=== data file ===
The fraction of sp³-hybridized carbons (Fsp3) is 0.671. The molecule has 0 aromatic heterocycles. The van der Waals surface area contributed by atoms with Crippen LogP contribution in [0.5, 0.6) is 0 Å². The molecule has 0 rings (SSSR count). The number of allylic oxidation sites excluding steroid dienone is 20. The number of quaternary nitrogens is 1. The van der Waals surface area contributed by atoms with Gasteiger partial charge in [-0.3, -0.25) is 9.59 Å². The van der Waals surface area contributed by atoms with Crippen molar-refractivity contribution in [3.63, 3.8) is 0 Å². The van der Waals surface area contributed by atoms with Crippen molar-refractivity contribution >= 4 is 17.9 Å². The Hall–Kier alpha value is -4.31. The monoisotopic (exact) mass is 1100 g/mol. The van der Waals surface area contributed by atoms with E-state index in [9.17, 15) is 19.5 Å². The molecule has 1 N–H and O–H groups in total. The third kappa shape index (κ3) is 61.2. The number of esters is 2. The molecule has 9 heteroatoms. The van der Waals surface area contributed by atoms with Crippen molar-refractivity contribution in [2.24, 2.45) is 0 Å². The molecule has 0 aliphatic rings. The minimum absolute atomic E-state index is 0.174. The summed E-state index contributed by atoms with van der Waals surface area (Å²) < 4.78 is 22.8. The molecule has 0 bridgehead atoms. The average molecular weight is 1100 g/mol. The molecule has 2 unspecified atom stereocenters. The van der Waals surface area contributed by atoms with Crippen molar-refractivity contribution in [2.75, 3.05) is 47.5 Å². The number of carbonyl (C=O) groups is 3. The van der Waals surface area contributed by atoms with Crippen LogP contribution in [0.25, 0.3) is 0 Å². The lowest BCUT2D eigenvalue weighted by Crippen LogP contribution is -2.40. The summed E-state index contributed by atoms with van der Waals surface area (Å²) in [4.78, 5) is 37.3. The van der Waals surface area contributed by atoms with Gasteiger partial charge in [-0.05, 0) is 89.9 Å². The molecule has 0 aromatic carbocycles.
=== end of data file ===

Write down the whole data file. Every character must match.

The fraction of sp³-hybridized carbons (Fsp3) is 0.671. The molecule has 0 aromatic heterocycles. The van der Waals surface area contributed by atoms with Crippen LogP contribution in [0.5, 0.6) is 0 Å². The molecule has 0 rings (SSSR count). The number of allylic oxidation sites excluding steroid dienone is 20. The number of quaternary nitrogens is 1. The van der Waals surface area contributed by atoms with Gasteiger partial charge in [-0.3, -0.25) is 9.59 Å². The van der Waals surface area contributed by atoms with Crippen molar-refractivity contribution in [3.63, 3.8) is 0 Å². The van der Waals surface area contributed by atoms with Crippen molar-refractivity contribution >= 4 is 17.9 Å². The Hall–Kier alpha value is -4.31. The monoisotopic (exact) mass is 1100 g/mol. The van der Waals surface area contributed by atoms with E-state index in [9.17, 15) is 19.5 Å². The molecule has 1 N–H and O–H groups in total. The third kappa shape index (κ3) is 61.2. The number of esters is 2. The molecule has 9 heteroatoms. The van der Waals surface area contributed by atoms with Crippen molar-refractivity contribution in [2.24, 2.45) is 0 Å². The molecule has 0 aliphatic rings. The minimum absolute atomic E-state index is 0.174. The summed E-state index contributed by atoms with van der Waals surface area (Å²) < 4.78 is 22.8. The molecule has 0 bridgehead atoms. The average molecular weight is 1100 g/mol. The molecule has 2 unspecified atom stereocenters. The van der Waals surface area contributed by atoms with Crippen molar-refractivity contribution in [2.75, 3.05) is 47.5 Å². The number of carbonyl (C=O) groups is 3. The van der Waals surface area contributed by atoms with Crippen LogP contribution in [0.25, 0.3) is 0 Å². The lowest BCUT2D eigenvalue weighted by Crippen LogP contribution is -2.40. The summed E-state index contributed by atoms with van der Waals surface area (Å²) in [4.78, 5) is 37.3. The van der Waals surface area contributed by atoms with Gasteiger partial charge in [-0.05, 0) is 89.9 Å². The molecule has 0 aromatic carbocycles.